The Novelist’s Film is one of three films by the South Korean filmmaker Hong Sang-soo to be released stateside this year. As one of the most prolific filmmakers currently alive (having released fifteen films since 2013, nearly 30 since 1996), a multi-release year is not uncommon for Hong. The prolific director has maintained such an impressive rate of filmic output by accomplishing what the great luminaries of the French New Wave believed to be a necessary philosophy for the artistic integrity of cinema: returning the means of production to the hands of the auteurs and abolishing the confines of time and money. Production, craft, and profit are hardly complementary ingredients, but Hong is able to make movies that align with his artistic and personal vision by vesting control in a small number of collaborators. Aside from the cast of actors (eight are credited), the film credits Kim Min-hee (Hong’s recurring collaborator and partner) as production manager, Seo Ji-hoon for sound, and Hong Sang-soo as director, writer, cinematographer, editor, producer, and musical composer. As a screenwriter, Hong rarely prepares scenes more than a day in advance of shooting, which lends his films a uniquely 1:1 parity with reality, dialogue-heavy without feeling scripted.
Hong has refined a specific style of filmmaking that reflects his own life as a filmmaker while reframing the domestic realism of human relationships and quotidien coincidences as surreal, ethereal, galvanizing, and tender. The distinctions between off-screen reality and the narratives within his films become so blurred that a viewer is left with the impression that, to the director, cinema and life are practically indistinguishable, that the uniquely expressive soul of cinema is the same nuance that we experience in everyday interactions. The film is comprised of a series of meetings, interactions, and conversations that may seem cyclical, but Hong’s gentle care imbues each scenario with a sense of magic that transcends the trivial.
The plot of The Novelist’s Film evokes the genesis of the movie itself, presented through the pace, staging, and happenstance that is indicative of Hong’s body of work. Largely taking place over one afternoon, a successful novelist suffering from writer’s block, Junhee (Lee Hye-Yeong), visits an old friend who now runs a small independent bookshop, distanced from the cosmopolitan literary circles of her past. Junhee then runs into a film director (Kwon Hae-hyo) who she considers a commercial sellout, and the two, along with the director’s wife, decide to go for a walk in the park. There they have a chance encounter with Kilsoo (Kim Min-hee), who all three recognize as an actress who “used to be famous.” Kilsoo and Junhee immediately hit it off, and Junhee expels the pedantic director from the conversation when he proclaims that Kilsoo is wasting her talents by no longer acting. Kilsoo’s nephew, Gyeongwoo (Ha Seong-guk), joins the actress and novelist in the park. When it’s revealed that he’s a film student, Junhee confesses her desire to make a film with Kilsoo.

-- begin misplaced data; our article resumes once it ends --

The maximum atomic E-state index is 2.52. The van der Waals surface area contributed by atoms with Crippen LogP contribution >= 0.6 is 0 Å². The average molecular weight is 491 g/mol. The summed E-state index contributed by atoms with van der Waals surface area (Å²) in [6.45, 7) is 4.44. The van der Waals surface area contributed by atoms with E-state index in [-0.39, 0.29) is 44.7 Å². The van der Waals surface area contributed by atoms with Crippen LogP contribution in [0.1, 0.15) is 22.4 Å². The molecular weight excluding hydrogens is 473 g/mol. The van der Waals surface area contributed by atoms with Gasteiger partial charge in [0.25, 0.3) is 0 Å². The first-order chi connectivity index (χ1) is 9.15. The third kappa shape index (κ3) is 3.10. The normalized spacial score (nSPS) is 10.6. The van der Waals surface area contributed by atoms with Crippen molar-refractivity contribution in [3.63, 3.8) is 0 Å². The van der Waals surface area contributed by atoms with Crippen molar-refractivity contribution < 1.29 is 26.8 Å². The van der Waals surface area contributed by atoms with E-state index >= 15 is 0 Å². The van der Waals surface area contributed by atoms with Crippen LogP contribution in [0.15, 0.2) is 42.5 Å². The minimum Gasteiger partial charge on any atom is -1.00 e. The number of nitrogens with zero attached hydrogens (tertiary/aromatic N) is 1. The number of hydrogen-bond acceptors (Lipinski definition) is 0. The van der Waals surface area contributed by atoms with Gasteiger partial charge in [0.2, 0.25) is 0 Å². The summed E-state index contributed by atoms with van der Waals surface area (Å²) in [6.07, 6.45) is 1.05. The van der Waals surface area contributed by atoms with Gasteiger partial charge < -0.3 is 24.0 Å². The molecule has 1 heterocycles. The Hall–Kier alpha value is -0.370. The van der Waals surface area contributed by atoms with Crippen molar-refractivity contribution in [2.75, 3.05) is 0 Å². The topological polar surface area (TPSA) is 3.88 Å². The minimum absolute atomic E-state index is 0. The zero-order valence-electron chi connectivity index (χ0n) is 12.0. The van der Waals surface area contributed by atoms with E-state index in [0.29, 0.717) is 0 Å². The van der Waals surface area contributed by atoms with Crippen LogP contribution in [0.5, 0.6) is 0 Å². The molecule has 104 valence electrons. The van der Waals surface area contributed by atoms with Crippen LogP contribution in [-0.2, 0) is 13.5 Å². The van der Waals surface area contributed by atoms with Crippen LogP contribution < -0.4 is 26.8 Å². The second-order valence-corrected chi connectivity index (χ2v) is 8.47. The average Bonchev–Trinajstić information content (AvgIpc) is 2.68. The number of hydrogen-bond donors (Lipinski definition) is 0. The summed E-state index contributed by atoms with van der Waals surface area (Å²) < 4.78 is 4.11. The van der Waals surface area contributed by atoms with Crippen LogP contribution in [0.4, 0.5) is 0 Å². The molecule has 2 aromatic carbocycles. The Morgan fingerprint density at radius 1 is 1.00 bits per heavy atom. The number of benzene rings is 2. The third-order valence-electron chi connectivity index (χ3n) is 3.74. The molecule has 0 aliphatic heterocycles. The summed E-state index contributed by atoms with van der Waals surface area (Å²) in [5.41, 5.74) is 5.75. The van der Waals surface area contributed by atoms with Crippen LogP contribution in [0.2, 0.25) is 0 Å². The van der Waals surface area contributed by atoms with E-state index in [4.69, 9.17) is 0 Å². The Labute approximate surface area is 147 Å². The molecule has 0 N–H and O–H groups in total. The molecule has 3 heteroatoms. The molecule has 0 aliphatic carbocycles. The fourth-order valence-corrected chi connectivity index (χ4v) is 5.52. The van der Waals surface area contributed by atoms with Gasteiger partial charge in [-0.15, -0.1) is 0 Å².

The seed of The Novelist’s Film is evident in Junhee’s proposed film, as inspired by her meetings with old friends and her conversation with Kilsoo. She states that she wants her film to be about the interactions between people for whom she has an affinity and who she trusts will have strong connections. She says she’ll come up with a “story” later. The earnestness of Junhee’s brainstorming feels akin to reading the director’s personal journal notes sketching out The Novelist’s Film to deeply effective results. Alone, Junhee idles in a creative limbo, but the charismatic spark (a trait Junhee is twice accused of in the film, to vastly different and equally entertaining results) that she gleans from her conversations with Kilsoo prove that creativity is not the life force of an isolated being, but that of a person who remains present in the daily trenches of boredom, creative struggle, awkwardness, contentment, coincidence, and wonder.
In The Novelist’s Film, Hong explores the meaningful things people share and inspire by virtue of simply engaging with one another. Putting less emphasis on the individuals, the profundity of human experience, however subtle, can be found in the empty but electric space that exists between two or more people. In an early scene, the bookshop owner’s assistant teaches Junhee sign language while Junhee insists that they pretend they are temporarily deaf. Later, around the same table, this time joined by a poet friend and Kilsoo, they are drunk, loquaciously reminiscent, playfully gibing, and deferential. The magic of cinematic emotion, Hong seems to posit, is no different from the invisible magic that can be found in the most familiar interactions, the spaces between humans.
Near the end of the film, a portion of Junhee, Kilsoo, and Gyeongwoo’s film is shown. It is the only section of The Novelist’s Film presented in color and could hypothetically be an excerpt from “The Private Home Movies of Hong Sang-soo.” With the tender, elegantly scored, handheld shots of Kilsoo picking a bouquet of flowers alongside an elder woman in the same park from earlier, we are gifted a love letter in images (as Kilsoo plays muse to Junhee in her novelist’s film, so does Kim to Hong), and a whispered postulation that everything can be, and is, though Hong’s lens, cinema.